But why take my word for it? Check it out for yourself–it’s one of the best magazines for the radio enthusiast, digital or print…And at only $24 annual cost, it’s a terrific and affordable last minute Christmas gift for a friend, family member, or–let’s be honest–for yourself.
Afraid to commit to a one year subscription? Individual issues of TSM are available online for $3 each. If you like what you’re reading (you will), you can then purchase a one year subscription, and the cost of your issue will be refunded.
If you’re lucky enough to receive a subscription to TSM in your stocking, I can assure you that you’re in for a real treat. Happy reading!
Monitoring Times is now selling an anthology DVD of all of the MT Express digital editions, from 1999-2013. It comes on one DVD-ROM and is viewed using the included Adobe Reader program. The complete DVD is searchable or you may open each issue individually. The price is $105.90 shipped.
The Spectrum Monitor, an e-magazine, will cover amateur radio, longwave and shortwave listening, public service scanning, AM/FM/TV broadcasting, satellites, WiFi radio, vintage radio and more.
I have agreed to be the shortwave radio columnist for The Spectrum Monitor.
Why? TSM is picking up where Monitoring Times (MT) left off, and is being edited and published by MT‘s former managing editor, Ken Reitz (KS4ZR). Reitz has done a fantastic job of retaining the majority of MT‘s excellent writers and columnists. When he asked if I would be interested in taking over the shortwave radio column, his integrity and that of Monitoring Times helped me make a confident decision.
Best yet, I will have free reign to write about in-depth topics that I choose. Like Monitoring Times before it, The Spectrum Monitor will allow their columnists true editorial freedom.
The Spectrum Monitor Press Release
Ken Reitz published the following press release today at noon; if you enjoy the topics here, I encourage you to check out The Spectrum Monitor.
For Immediate Release
Contact: Ken Reitz
e-mail: ks4zr1 [at] gmail.com
NEW RADIO MAGAZINE TO LAUNCH
A new electronic publication, The Spectrum Monitor, will follow the final issue of Monitoring Times, a paper and electronic publication covering amateur, shortwave and scanner-related topics, which ceases publication after a thirty-three year run following the retirement of its publisher, Bob Grove.
Managing editor, Ken Reitz KS4ZR, made the announcement in the November issue of Monitoring Times. “As the accolades poured in, all readers, regardless of how long they had been subscribers, expressed sadness and dismay at the closure of the magazine. I came to believe that there might be enough interest to warrant continuing the publication in some other form. I took it upon myself to explore the possibility of a follow-on magazine, not connected with Monitoring Times or Grove Enterprises, it’s publisher.”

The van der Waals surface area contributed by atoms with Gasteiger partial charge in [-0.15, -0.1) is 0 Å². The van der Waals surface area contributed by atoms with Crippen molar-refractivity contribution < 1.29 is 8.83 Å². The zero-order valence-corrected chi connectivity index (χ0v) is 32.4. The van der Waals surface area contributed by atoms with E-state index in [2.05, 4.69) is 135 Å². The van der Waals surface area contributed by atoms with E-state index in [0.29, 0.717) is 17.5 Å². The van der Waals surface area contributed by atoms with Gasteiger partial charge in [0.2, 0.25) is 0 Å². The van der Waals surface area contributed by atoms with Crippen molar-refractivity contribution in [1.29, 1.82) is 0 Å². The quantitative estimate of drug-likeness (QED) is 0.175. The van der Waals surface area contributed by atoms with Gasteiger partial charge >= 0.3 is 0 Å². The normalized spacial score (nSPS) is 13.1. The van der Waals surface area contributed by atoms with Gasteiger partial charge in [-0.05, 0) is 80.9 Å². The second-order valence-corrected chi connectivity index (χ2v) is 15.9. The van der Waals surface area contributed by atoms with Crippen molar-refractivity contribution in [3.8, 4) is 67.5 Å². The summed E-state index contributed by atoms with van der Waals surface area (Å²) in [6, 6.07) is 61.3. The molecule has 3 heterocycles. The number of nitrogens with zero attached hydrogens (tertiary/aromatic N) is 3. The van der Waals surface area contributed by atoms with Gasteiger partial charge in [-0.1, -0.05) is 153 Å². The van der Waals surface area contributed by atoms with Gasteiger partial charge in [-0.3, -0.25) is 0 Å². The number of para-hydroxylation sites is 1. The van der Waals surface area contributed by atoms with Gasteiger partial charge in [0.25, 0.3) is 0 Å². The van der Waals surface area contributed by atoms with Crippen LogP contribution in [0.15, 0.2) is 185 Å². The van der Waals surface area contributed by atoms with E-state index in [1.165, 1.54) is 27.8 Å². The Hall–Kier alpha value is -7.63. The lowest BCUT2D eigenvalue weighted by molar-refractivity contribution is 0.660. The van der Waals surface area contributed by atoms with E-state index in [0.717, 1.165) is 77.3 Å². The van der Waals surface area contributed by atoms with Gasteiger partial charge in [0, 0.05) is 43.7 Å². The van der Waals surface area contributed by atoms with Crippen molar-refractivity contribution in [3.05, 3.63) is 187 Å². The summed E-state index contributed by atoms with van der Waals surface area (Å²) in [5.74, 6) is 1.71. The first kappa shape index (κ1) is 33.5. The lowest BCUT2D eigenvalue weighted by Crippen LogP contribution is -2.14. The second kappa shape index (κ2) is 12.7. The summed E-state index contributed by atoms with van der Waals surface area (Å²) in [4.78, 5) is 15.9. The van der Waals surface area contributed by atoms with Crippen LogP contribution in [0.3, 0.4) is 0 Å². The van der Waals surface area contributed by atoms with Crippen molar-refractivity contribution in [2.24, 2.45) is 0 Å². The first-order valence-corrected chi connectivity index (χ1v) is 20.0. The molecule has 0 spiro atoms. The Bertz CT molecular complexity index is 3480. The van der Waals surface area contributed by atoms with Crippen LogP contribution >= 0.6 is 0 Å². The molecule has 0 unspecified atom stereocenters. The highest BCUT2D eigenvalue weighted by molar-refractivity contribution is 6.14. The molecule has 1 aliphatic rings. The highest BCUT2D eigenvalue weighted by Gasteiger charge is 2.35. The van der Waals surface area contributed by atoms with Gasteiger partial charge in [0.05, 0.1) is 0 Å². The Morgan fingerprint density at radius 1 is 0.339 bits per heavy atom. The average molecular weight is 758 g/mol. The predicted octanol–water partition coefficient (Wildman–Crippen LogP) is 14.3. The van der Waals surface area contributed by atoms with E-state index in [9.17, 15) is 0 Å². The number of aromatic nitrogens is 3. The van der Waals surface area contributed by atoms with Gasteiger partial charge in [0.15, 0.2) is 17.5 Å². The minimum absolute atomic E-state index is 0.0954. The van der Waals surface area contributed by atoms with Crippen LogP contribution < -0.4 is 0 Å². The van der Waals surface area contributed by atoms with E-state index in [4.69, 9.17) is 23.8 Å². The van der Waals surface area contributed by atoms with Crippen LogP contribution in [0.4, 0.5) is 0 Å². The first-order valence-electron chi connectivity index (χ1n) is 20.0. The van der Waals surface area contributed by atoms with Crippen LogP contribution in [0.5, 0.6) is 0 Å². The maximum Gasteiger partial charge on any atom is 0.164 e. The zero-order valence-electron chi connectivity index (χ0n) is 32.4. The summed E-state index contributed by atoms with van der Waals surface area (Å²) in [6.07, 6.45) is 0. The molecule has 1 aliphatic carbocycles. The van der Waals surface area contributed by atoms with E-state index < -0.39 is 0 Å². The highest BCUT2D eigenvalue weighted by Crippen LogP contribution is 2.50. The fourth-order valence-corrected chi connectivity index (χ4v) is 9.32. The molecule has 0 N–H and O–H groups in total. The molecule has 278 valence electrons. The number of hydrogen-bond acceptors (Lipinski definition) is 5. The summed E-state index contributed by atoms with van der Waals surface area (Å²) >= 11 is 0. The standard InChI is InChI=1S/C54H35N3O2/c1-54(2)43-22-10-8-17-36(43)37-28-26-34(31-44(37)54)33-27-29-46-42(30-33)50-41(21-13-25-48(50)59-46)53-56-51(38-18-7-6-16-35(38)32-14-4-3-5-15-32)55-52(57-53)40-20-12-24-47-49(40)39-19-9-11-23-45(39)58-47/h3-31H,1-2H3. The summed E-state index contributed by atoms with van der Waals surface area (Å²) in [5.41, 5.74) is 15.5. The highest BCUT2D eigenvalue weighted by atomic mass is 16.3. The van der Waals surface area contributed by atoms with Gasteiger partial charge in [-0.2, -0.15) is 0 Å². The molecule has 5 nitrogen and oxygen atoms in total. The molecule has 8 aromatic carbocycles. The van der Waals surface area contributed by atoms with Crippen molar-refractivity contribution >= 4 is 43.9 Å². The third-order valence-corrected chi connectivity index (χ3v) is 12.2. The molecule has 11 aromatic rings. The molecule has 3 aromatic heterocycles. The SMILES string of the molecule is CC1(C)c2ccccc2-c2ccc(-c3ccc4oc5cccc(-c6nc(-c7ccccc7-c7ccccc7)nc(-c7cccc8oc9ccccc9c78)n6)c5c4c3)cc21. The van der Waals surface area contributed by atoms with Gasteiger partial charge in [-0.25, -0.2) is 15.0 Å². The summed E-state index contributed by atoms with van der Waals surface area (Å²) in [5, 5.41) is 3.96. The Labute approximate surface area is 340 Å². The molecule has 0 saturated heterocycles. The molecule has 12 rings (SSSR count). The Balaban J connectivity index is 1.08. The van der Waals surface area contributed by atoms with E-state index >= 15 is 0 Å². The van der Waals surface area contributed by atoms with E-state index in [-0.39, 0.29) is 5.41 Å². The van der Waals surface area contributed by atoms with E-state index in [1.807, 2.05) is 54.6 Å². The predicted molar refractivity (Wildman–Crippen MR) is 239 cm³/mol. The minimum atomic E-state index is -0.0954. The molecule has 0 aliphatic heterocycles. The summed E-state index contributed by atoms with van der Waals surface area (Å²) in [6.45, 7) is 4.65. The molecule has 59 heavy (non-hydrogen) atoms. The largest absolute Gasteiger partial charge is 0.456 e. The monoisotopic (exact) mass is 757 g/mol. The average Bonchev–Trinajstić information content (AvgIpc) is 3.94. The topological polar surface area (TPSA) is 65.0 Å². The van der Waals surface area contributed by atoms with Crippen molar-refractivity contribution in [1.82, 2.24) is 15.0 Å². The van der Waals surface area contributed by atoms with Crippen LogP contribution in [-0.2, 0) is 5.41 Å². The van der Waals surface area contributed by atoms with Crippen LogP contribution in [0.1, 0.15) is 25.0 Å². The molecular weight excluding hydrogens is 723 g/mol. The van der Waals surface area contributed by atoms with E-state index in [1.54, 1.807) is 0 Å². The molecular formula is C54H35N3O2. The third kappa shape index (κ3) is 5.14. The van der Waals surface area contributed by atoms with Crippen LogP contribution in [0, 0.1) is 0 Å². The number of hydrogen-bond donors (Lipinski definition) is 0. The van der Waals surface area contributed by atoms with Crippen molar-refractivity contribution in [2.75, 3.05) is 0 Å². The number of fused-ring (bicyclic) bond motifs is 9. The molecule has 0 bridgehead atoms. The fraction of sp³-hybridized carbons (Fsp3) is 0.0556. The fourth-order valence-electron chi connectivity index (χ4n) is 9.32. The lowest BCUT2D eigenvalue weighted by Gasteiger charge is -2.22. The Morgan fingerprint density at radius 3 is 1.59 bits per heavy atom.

The Spectrum Monitor will debut with the January 2014 issue, on December 15, 2013, and will carry virtually all of the current Monitoring Times columnists and feature writers. Reitz noted, “These are the experts in all facets of radio who have helped make MT the best, full-spectrum magazine available and we are all excited about continuing our work for the new publication.”
The Spectrum Monitor will be available only as an electronic publication in PDF format which may be read on any desktop, laptop, iPad™, Kindle Fire™ or any other device capable of opening a PDF file. Details on how to become a charter subscriber may be found at www.thespectrummonitor.com.
It appears that Monitoring Times is not the only division of Grove Enterprises that will close shop when owners, Bob and Judy Grove, retire.
Still, sad to see this reputable radio retailer close shop. I’m grateful that Universal Radio and C.Crane are still in business. I’m a strong believer in purchasing from radio retailers rather than online sources like Amazon.com. No doubt, Amazon has competitive pricing and good customer service, but frankly they could care less about the radio hobby in general. To Amazon, shortwave radios are simply a few dozen consumer electronics products out of the tens of thousands they offer.
Universal Radio and C.Crane both support radio clubs, events and hobby-related activities–Amazon does not. Plus, pricing is often very close or even lower than that of Amazon. This is why I always purchase from them if they have what I seek.